"Constructively attached” means that an item is a fixture even though it is not physically attached if it is a part of something else that is physically attached, and when the item, if removed, either could not generally be used elsewhere or would leave the part remaining unfit for use.

The item is a necessary or useful part, considering the purpose for which the land, building, or structure is used.
The surrounding circumstances indicate that the owner intended to make the attachment or constructive attachment permanent.

Improvements made by a tenant are to be valued on the basis of their useful life without regard to the term of the lease.

M Civ JI 90.21 Fixtures: Election to Remove-Compensation 

In this case, the owner has elected to remove fixtures from the property. When the owner makes such an election, the market value of the property including the fixtures must be decreased by the value of the fixtures removed. The owner shall be awarded the cost of removing the fixtures, moving them to a new location, and reinstalling them at the new location.

M Civ JI 90.22 Effect of View 

During the course of this trial, you were taken to the subject property. In addition to the testimony which you have heard and the exhibits which you have seen here in the courtroom, you may also consider what you saw when you visited the property if you believe the things you saw would be helpful to you in reaching a decision.

M Civ JI 90.22A Valuation Witnesses 

Witnesses have testified as valuation experts to assist you in arriving at a conclusion as to the value of the property taken. In weighing the soundness of such opinions, you should consider the following:

the length and diversity of the witness’s experience
the professional attainments of the witness
whether the witness is regularly retained by diverse, responsible persons and thus has a widespread professional standing to maintain
the experience that the witness has had in dealing with the kind of property about which [he / or / she] has testified
whether the witness has accurately described the physical condition of the property, or as made inaccurate statements about its physical characteristics that may have been reflected in the valuation the witness placed on such property

The opinion of a valuation witness is to be weighed by you, but you must form your own intelligent opinion. In weighing the testimony of any witness as to value, you should consider whether [he / or / she] has accompanied [his / or / her] opinion with a frank and complete disclosure of facts and a logical explanation of [his / or / her] reasons that will enable you properly to determine the weight to be given to the opinion the witness has stated.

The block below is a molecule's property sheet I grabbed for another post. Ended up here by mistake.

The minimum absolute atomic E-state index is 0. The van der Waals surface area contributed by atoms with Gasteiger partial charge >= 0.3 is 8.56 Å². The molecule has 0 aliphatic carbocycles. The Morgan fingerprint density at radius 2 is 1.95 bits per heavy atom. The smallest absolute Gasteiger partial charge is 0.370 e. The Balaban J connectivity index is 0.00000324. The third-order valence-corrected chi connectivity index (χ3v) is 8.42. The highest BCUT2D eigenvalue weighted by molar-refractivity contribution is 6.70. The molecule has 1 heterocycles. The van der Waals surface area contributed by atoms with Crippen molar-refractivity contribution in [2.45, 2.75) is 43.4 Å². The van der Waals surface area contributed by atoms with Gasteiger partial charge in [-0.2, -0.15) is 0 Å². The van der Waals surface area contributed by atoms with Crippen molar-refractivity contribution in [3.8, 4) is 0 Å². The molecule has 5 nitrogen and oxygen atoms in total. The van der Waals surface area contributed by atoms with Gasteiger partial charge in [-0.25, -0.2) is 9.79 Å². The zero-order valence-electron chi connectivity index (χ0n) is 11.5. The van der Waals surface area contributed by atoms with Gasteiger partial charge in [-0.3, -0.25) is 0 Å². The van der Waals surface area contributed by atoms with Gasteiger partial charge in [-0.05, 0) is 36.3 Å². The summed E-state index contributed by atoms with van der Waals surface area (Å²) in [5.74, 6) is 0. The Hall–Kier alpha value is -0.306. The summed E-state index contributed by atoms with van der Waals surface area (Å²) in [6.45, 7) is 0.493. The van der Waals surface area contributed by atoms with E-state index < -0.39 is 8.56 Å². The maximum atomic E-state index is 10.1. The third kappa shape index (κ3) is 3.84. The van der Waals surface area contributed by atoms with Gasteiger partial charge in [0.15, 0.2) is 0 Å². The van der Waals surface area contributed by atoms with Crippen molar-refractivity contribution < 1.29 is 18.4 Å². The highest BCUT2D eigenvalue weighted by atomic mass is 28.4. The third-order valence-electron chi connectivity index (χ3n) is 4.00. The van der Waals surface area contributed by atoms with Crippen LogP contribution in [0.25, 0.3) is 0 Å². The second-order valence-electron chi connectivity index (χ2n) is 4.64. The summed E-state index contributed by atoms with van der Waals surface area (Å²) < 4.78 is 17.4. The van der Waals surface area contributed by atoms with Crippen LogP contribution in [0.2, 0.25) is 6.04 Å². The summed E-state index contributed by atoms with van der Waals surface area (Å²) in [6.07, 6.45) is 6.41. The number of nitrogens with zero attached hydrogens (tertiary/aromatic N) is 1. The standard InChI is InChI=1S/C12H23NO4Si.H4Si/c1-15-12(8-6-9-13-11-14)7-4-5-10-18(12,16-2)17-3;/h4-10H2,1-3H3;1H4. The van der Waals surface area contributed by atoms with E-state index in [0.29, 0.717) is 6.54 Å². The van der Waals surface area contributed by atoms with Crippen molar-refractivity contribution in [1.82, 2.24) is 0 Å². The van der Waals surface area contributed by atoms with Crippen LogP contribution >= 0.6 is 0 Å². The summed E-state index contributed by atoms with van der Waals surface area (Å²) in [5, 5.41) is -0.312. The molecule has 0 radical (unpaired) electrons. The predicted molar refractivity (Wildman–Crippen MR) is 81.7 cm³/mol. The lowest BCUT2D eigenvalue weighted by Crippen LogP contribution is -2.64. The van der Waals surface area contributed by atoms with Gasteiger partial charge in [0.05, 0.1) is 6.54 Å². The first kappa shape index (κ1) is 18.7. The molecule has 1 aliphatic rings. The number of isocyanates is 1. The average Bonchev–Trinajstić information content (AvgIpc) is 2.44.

M Civ JI 90.23 Range of Testimony 

In reaching a verdict, you must keep within the range of the testimony submitted. You may accept the lowest figure submitted as to a particular item of damage, the highest figure submitted, or a figure somewhere between the highest and lowest. You may not go below the lowest figure or above the highest figure submitted.

In this case, the lowest valuation placed in evidence for the property is $________.____ and the highest valuation is $________.____. Any award between those two figures would be a proper jury verdict; any award which is not between those two figures would not be a valid jury verdict.

M Civ JI 90.24 Mechanics of Verdict 

When you retire to the jury room, your first duty is to elect a jury foreman. You may have all the various exhibits that have been admitted in evidence, and your notes, with you. You will also have a prepared Form of Jury Verdict which will contain a blank line in which you should insert the amount of just compensation as determined by you. I also want to emphasize that your verdict does not have to be unanimous. If any five of you agree on a verdict, that constitutes a legal jury verdict. The foreman must sign the verdict.

M Civ JI 90.30 Going Concern 

The defendant claims that condemnation of the property destroyed the business.

If you find that the defendant cannot relocate the business, the defendant is entitled to just compensation for the value of the business as a going concern. If you find that the business can be relocated, the defendant is not entitled to compensation for the value of the business as a going concern.

M Civ JI 90.31 Business Interruption

Just compensation includes damages caused by interruption of a business or avoiding interruption of the business.